Equifax’s direct loss as covered by the insurance program could relate to actual revenue loss, consultant costs, investigation expenses, legal assistance and various other response and remediation costs. It will also likely provide some liability cover.
It is worth noting that, while the immediate headlines alluding to financial damages relate to loss in market capitalization, in prior losses — Target Corp., Home Depot Inc., J.P. Morgan Chase & Co. and Sony Corp. for example — this was much the same. What followed in each was a rebuilding of market confidence in the companies and recoveries in shareholder value. The direct losses in those cases ended up being a fraction of the initial share price devaluation. That pattern will almost certainly repeat in Equifax’s case as well.
For some context, publicly available information indicates that Equifax’s most recent reported profit after tax was $489 million. A share price decline of $6 billion could suggest Equifax will see diminished profits for a long period. Other large cyber-breach losses suggest that this may not happen. As a result, the loss in shareholder value is likely a signal of the market’s lower confidence — and higher risk assessment — of Equifax than it is a signal the company will take a large hit to profits in future periods.
An immediate diminution in equity value is not what the insurance industry seeks to address through cyber insurance. Rather, the insurance policy is focused on the direct and consequential, quantifiable losses suffered by the company. These will take some time to evaluate and may well exceed the policy limit. But when these losses do become clear, this information will inform a ‘new normal’ share price for Equifax. The short-run share price changes are merely a sideshow — a sexy sideshow — but a sideshow nonetheless.
Therefore, while a tumbling share price is evidence of the market’s reduced confidence following a major setback, it shouldn’t be confused with the measure of the direct actual damages suffered as a result of a cyber-breach. The cyber insurance programs available to assist in loss mitigation and cover the direct, measurable, actual damages enable business continuity and recovery. They provide access to cash and specialists who are ready to assist in the breach response process. This is intended to allow companies like Equifax to take appropriate steps to rebuild shareholder value.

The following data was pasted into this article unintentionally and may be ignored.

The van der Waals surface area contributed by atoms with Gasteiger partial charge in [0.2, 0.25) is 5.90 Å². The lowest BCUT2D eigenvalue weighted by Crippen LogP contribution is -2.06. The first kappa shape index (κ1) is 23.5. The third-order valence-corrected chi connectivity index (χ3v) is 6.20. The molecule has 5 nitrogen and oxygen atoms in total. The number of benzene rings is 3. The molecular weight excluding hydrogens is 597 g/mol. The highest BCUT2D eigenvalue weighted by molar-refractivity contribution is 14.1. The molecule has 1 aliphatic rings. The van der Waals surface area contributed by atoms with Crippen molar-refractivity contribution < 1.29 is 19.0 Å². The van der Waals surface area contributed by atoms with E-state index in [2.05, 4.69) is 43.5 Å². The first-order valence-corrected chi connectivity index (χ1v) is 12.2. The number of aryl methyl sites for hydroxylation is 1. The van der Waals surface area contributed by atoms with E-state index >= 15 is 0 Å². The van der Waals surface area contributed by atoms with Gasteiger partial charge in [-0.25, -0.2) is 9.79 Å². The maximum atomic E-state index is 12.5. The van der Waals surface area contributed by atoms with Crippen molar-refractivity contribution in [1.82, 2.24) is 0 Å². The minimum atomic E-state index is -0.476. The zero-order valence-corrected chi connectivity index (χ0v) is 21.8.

While share price and shareholder value are intertwined with the insurance protections available to a company like Equifax, they are different. A solid insurance program allows an affected company to respond and mitigate the damage caused by a cyber breach. Consequently, it’s important not to judge the adequacy of a cyber policy until the results of the breach response can be seen in a normalized stock price. Also, how a company responds to a breach is likely as important as the amount of cyber coverage it has in place. Finally, because shareholders are affected through declines in the stock price, it’s important to recognize that a cyber breach can also affect other forms of insurance, particularly director and officers liability programs.
Simon Oddy is a partner at RGL Forensics in New York. He quantifies large, complex losses in cyber. crisis management, recall, liability and fraud claims cases and be reached at 646-737-1782 and email@example.com.
Matthew Morris is a partner at RGL Forensics in Dallas. He provides valuations of securities and assets, including brands, to clients for corporate planning purposes and in legal controversies. He can be reached at 972-505-3833 and firstname.lastname@example.org.